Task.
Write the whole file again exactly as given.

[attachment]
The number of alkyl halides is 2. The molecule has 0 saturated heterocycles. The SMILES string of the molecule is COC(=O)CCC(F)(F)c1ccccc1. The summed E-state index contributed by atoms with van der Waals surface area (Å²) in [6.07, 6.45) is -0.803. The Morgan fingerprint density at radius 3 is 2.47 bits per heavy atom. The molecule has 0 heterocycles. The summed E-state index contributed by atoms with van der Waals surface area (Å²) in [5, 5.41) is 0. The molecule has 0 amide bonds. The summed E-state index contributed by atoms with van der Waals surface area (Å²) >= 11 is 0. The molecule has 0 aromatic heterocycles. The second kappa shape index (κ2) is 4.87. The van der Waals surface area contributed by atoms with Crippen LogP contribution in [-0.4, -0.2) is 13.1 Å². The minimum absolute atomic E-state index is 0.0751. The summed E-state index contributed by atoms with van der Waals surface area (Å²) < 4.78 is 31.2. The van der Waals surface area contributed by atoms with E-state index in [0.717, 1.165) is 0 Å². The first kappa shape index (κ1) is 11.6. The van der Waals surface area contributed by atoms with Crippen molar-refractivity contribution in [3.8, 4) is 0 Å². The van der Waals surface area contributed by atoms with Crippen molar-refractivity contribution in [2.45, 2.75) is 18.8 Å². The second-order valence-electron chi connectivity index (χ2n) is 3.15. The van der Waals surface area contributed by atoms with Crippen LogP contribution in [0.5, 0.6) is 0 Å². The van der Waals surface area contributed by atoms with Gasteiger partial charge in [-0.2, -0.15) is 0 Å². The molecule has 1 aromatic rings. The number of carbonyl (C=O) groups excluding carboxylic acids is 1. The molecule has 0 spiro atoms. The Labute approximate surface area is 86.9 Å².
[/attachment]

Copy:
The number of alkyl halides is 2. The molecule has 0 saturated heterocycles. The SMILES string of the molecule is COC(=O)CCC(F)(F)c1ccccc1. The summed E-state index contributed by atoms with van der Waals surface area (Å²) in [6.07, 6.45) is -0.803. The Morgan fingerprint density at radius 3 is 2.47 bits per heavy atom. The molecule has 0 heterocycles. The summed E-state index contributed by atoms with van der Waals surface area (Å²) in [5, 5.41) is 0. The molecule has 0 amide bonds. The summed E-state index contributed by atoms with van der Waals surface area (Å²) >= 11 is 0. The molecule has 0 aromatic heterocycles. The second kappa shape index (κ2) is 4.87. The van der Waals surface area contributed by atoms with Crippen LogP contribution in [-0.4, -0.2) is 13.1 Å². The minimum absolute atomic E-state index is 0.0751. The summed E-state index contributed by atoms with van der Waals surface area (Å²) < 4.78 is 31.2. The van der Waals surface area contributed by atoms with E-state index in [0.717, 1.165) is 0 Å². The first kappa shape index (κ1) is 11.6. The van der Waals surface area contributed by atoms with Crippen molar-refractivity contribution in [3.8, 4) is 0 Å². The van der Waals surface area contributed by atoms with Crippen molar-refractivity contribution in [2.45, 2.75) is 18.8 Å². The second-order valence-electron chi connectivity index (χ2n) is 3.15. The van der Waals surface area contributed by atoms with Crippen LogP contribution in [0.5, 0.6) is 0 Å². The van der Waals surface area contributed by atoms with Gasteiger partial charge in [-0.2, -0.15) is 0 Å². The molecule has 1 aromatic rings. The number of carbonyl (C=O) groups excluding carboxylic acids is 1. The molecule has 0 spiro atoms. The Labute approximate surface area is 86.9 Å².